A 27-year-old Taylor man was sentenced to a year in prison after racking up multiple felonies during a crash-filled January joy ride that included having briefly stolen a Taylor police vehicle. Derek Michael Wigington pleaded guilty to a single felony – unauthorized driving away of an automobile – and a second-offense drunken driving charge. Wigington crashed into numerous vehicles during a lengthy, frantic drive, and at one point took command of a squad car before driving into a snow bank. The sentence included strict probation restrictions and that Wigington receive mental health counseling.
Friends and city officials mourned the sudden death of former Lincoln Park Mayor Patricia Diaz Krause, who died June 12 while vacationing in Spain. Krause, 67, had served as mayor from 2011 to 2013, and was the city’s first woman mayor. Krause grew up in Lincoln Park, was involved in civic affairs for more than 40 years, and most recently served as president of the Lincoln Park Historical Society in addition to volunteer work for the Farmer’s Market, Memorial Day Parade committee and had organized a Garden Walk for the Community Improvement Commission. Krause was survived by sons Adam and Ryan.
Southgate City Administrator Brandon Fournier stepped down from his post while taking the next step of his legal career. Fournier had served the city since accepting the position in 2010 at age 26, and city officials said he was instrumental in revitalization efforts such as the Market Center Park pavilion at Southgate Shopping Center. Fournier expected to continue working with the city as a labor attorney, and was succeeded as administrator by Bryce Kelley, former Director of the Wayne County Economic Development Growth Engine.
Prosecutors charged Aaron Sydney Marshall, 35, with premeditated homicide and felony murder in the strangulation death of 65-year-old George Hite in Trenton. Beck had for several months been a person of interest to police, who determined that the two had known each other and shared visits to Detroit casinos. Investigators further said cell phone records indicated that Marshall had been at Hite’s Westwood condo. Marshall’s denial of having been in Trenton had resulted in charges of lying to a peace officer.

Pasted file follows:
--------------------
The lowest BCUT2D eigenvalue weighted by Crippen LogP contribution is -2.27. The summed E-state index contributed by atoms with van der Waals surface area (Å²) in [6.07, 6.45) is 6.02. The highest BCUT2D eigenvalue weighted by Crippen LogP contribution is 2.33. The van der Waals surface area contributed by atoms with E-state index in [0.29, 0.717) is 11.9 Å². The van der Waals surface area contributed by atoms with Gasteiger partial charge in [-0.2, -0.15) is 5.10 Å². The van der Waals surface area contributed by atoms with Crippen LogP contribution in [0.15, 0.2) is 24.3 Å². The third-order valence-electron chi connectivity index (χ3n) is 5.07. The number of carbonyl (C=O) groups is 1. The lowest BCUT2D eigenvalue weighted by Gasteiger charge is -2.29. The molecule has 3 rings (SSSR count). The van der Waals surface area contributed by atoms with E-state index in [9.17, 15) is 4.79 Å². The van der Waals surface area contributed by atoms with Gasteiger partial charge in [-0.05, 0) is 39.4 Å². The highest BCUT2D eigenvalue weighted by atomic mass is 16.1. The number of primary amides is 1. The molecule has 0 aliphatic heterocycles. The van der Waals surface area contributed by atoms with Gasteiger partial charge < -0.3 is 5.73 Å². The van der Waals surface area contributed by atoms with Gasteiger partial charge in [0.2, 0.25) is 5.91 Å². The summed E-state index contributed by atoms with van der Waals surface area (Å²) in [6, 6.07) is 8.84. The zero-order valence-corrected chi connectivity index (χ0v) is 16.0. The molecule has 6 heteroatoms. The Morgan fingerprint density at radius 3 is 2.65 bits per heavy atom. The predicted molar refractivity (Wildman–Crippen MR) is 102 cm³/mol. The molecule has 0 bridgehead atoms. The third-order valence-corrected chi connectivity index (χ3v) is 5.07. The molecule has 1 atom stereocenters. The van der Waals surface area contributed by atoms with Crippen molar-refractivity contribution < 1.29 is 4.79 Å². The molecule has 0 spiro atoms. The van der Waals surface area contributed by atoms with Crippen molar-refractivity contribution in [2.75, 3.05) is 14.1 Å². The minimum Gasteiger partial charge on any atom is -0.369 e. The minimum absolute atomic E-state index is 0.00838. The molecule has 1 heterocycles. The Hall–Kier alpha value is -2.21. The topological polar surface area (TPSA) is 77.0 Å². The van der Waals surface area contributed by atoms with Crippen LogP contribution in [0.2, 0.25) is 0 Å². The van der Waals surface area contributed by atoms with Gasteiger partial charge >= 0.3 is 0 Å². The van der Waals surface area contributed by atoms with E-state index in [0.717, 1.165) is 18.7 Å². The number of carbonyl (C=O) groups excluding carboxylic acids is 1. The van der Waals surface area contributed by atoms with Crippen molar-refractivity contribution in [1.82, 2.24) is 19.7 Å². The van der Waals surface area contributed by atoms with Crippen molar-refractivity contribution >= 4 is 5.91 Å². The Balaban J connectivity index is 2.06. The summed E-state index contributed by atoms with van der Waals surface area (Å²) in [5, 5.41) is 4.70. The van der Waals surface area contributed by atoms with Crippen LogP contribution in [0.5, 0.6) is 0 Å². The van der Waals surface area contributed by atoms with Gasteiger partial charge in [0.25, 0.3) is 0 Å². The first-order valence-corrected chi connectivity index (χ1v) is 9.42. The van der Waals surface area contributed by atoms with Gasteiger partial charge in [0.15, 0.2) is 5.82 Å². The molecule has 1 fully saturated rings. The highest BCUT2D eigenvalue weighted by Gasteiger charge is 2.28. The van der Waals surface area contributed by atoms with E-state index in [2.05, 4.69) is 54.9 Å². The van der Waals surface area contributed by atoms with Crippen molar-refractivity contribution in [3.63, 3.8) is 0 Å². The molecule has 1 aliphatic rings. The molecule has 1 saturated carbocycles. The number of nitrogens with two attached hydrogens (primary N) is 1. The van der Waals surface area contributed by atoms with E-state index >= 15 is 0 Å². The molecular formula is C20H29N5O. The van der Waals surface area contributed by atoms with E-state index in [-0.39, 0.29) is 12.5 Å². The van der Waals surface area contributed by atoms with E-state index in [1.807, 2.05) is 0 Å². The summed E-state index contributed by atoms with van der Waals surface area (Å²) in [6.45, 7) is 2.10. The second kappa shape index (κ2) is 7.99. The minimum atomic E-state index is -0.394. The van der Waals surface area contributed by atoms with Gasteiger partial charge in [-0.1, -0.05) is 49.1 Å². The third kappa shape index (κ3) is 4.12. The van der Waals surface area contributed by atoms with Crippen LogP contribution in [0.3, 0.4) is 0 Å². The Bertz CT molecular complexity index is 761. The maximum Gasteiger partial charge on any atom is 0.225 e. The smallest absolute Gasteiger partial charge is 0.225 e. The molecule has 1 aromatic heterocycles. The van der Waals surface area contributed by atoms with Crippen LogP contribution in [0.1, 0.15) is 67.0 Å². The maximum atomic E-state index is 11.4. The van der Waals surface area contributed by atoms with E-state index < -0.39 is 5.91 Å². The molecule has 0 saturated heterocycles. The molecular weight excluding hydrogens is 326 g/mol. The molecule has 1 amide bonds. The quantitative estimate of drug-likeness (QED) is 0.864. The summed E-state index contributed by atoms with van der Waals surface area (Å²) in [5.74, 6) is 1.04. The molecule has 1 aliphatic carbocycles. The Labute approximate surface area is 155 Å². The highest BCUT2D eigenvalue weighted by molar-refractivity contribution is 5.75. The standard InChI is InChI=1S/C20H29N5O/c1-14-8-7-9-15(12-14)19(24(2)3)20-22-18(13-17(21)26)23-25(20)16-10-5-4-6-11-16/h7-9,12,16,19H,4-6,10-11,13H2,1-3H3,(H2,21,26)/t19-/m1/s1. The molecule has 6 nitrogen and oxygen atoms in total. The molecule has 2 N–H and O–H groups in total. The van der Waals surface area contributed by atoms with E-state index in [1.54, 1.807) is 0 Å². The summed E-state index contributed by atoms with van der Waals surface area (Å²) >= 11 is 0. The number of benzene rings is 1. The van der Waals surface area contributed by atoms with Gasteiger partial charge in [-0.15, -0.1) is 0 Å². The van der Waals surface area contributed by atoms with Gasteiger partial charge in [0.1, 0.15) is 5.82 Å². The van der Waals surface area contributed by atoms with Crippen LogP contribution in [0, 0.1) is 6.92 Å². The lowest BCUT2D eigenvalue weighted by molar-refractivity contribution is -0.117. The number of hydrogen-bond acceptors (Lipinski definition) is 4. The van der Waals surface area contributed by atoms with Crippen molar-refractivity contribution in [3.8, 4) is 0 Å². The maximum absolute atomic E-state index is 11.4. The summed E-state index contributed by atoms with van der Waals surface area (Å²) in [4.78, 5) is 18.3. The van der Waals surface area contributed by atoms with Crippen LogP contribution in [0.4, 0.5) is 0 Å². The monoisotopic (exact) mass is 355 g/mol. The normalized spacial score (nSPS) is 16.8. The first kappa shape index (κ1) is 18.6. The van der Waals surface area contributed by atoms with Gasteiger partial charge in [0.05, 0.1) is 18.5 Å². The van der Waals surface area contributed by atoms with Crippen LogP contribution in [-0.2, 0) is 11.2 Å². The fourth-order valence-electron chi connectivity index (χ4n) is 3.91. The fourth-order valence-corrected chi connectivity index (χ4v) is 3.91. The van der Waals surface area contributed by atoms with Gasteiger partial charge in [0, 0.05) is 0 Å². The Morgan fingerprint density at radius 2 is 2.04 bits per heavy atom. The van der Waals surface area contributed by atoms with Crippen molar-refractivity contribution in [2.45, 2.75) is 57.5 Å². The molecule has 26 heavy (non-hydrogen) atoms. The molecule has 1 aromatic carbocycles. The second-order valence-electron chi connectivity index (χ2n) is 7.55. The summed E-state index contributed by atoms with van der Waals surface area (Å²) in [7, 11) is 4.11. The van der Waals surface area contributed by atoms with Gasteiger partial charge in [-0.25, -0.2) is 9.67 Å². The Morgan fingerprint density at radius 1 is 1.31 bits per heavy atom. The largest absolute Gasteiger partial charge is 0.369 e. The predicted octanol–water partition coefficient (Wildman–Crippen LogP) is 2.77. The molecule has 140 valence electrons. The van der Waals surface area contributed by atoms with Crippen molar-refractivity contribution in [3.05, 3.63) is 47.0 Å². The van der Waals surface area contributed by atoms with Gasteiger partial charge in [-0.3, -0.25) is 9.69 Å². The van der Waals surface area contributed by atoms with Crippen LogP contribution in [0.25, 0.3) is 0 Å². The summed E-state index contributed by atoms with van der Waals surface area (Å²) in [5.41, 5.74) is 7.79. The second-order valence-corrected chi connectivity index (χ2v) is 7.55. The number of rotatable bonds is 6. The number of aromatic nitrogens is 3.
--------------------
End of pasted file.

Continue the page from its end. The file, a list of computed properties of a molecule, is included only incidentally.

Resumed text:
For the first time in several years city officials cited “substantial progress” at the site of the former Riverside Osteopathic Hospital. City Administrator Jim Wagner said a June agreement with representatives of property owner Dr. Iqbal Nasir had been reached to allow additional time for a new proposal, and that improvements at the complex had been made. Following a recommendation by the Dangerous Buildings Board for the city to consider demolition if a workable plan was not presented, contractors had made improvements at the site to include window repairs and landscaping maintenance. Further adjustments were expected in response to neighbor complaints that the buildings had become a hazard and nuisance.
A pickup truck that caught fire inside Lake Shore Services Inc., at 4354 Biddle Ave., in Wyandotte caused extensive damage to other vehicles inside the garage as well as the structure itself. Shortly after staff closed and left the business, an alarm company notified the Fire Department of a fire inside the facility. Wyandotte firefighters arrived about 4:45 p.m. and with the assistance of Southgate firefighters were able to put out the blaze within approximately two hours.
Melvindale police investigated a pipe bomb that was discovered behind the BP gas station at 18060 Allen Road the morning of May 30. A gas station employee discovered the bomb about 11:20 a.m. while cleaning up the alley, and called police. Officers immediately closed and evacuated the gas station and neighboring 7-Eleven store. Police evacuated residents of the nearby neighborhood and then closed off the streets for approximately two hours. The state police Bomb Squad used a remote controlled robot to evaluate the situation and safely removed and deactivated the pipe bomb from the gas meter to which it was attached.
Mother Nature took one final shot at the Allen Park Police Department before it moved to its new location this week. Torrential rains caused flood damage at the department, 16580 Southfield Road, which had to be shut down June 1. The department moved to its new location at 16630 Southfield the following week. Flooding and roof leaks had plagued the department for almost a decade.
Allen Park City Hall also found a new home at 16630 Southfield Road, alongside the Ford Breadboard Lab. The building is the former location for Stautzenberger Institute. The new location is a welcome change for city officials and residents, who dealt with a very dilapidated building, that was prone to flooding, for more then a decade.